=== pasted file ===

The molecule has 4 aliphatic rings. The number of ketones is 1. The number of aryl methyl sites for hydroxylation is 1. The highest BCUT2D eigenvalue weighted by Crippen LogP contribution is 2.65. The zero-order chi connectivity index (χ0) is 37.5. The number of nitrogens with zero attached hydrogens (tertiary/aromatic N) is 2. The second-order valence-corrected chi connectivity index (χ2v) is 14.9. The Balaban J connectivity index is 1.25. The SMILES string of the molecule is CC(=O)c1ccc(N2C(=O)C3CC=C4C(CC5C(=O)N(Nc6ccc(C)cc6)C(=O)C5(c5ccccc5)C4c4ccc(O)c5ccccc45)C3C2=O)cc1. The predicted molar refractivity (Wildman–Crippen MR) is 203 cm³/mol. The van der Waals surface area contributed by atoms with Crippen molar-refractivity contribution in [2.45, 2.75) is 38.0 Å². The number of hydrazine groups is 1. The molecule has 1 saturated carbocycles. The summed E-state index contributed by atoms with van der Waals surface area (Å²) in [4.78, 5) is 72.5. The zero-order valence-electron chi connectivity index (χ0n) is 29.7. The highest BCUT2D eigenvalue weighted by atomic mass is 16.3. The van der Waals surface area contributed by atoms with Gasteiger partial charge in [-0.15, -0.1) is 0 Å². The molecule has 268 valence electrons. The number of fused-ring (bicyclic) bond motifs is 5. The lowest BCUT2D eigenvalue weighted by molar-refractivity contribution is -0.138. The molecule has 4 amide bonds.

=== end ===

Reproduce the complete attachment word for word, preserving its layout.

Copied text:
The molecule has 4 aliphatic rings. The number of ketones is 1. The number of aryl methyl sites for hydroxylation is 1. The highest BCUT2D eigenvalue weighted by Crippen LogP contribution is 2.65. The zero-order chi connectivity index (χ0) is 37.5. The number of nitrogens with zero attached hydrogens (tertiary/aromatic N) is 2. The second-order valence-corrected chi connectivity index (χ2v) is 14.9. The Balaban J connectivity index is 1.25. The SMILES string of the molecule is CC(=O)c1ccc(N2C(=O)C3CC=C4C(CC5C(=O)N(Nc6ccc(C)cc6)C(=O)C5(c5ccccc5)C4c4ccc(O)c5ccccc45)C3C2=O)cc1. The predicted molar refractivity (Wildman–Crippen MR) is 203 cm³/mol. The van der Waals surface area contributed by atoms with Crippen molar-refractivity contribution in [2.45, 2.75) is 38.0 Å². The number of hydrazine groups is 1. The molecule has 1 saturated carbocycles. The summed E-state index contributed by atoms with van der Waals surface area (Å²) in [4.78, 5) is 72.5. The zero-order valence-electron chi connectivity index (χ0n) is 29.7. The highest BCUT2D eigenvalue weighted by atomic mass is 16.3. The van der Waals surface area contributed by atoms with Gasteiger partial charge in [-0.15, -0.1) is 0 Å². The molecule has 268 valence electrons. The number of fused-ring (bicyclic) bond motifs is 5. The lowest BCUT2D eigenvalue weighted by molar-refractivity contribution is -0.138. The molecule has 4 amide bonds.